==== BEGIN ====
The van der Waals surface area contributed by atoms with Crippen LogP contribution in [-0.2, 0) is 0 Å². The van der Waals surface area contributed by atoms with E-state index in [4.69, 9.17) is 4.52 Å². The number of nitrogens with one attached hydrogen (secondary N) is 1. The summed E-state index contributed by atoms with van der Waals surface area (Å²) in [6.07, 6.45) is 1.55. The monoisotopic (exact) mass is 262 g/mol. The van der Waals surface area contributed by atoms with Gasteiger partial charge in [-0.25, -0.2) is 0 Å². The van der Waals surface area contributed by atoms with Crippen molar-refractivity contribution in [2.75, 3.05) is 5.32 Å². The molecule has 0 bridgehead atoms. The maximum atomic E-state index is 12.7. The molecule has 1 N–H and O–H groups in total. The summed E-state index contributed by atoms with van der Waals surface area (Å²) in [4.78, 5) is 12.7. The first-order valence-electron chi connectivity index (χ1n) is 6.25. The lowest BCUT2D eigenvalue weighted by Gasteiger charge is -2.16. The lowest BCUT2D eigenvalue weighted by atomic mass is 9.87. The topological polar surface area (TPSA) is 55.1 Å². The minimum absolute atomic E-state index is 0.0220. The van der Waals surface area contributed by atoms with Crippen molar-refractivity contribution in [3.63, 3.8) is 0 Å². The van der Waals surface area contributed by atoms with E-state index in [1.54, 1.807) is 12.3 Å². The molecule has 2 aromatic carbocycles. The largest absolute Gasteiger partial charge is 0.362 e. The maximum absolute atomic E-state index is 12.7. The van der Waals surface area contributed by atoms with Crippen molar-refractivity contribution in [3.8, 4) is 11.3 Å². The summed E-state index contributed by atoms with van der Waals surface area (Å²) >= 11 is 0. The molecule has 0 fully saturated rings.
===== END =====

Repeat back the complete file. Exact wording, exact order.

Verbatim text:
The van der Waals surface area contributed by atoms with Crippen LogP contribution in [-0.2, 0) is 0 Å². The van der Waals surface area contributed by atoms with E-state index in [4.69, 9.17) is 4.52 Å². The number of nitrogens with one attached hydrogen (secondary N) is 1. The summed E-state index contributed by atoms with van der Waals surface area (Å²) in [6.07, 6.45) is 1.55. The monoisotopic (exact) mass is 262 g/mol. The van der Waals surface area contributed by atoms with Gasteiger partial charge in [-0.25, -0.2) is 0 Å². The van der Waals surface area contributed by atoms with Crippen molar-refractivity contribution in [2.75, 3.05) is 5.32 Å². The molecule has 0 bridgehead atoms. The maximum atomic E-state index is 12.7. The molecule has 1 N–H and O–H groups in total. The summed E-state index contributed by atoms with van der Waals surface area (Å²) in [4.78, 5) is 12.7. The first-order valence-electron chi connectivity index (χ1n) is 6.25. The lowest BCUT2D eigenvalue weighted by Gasteiger charge is -2.16. The lowest BCUT2D eigenvalue weighted by atomic mass is 9.87. The topological polar surface area (TPSA) is 55.1 Å². The minimum absolute atomic E-state index is 0.0220. The van der Waals surface area contributed by atoms with Crippen molar-refractivity contribution in [3.63, 3.8) is 0 Å². The van der Waals surface area contributed by atoms with E-state index in [1.54, 1.807) is 12.3 Å². The molecule has 2 aromatic carbocycles. The largest absolute Gasteiger partial charge is 0.362 e. The maximum absolute atomic E-state index is 12.7. The van der Waals surface area contributed by atoms with Crippen molar-refractivity contribution in [3.8, 4) is 11.3 Å². The summed E-state index contributed by atoms with van der Waals surface area (Å²) >= 11 is 0. The molecule has 0 fully saturated rings.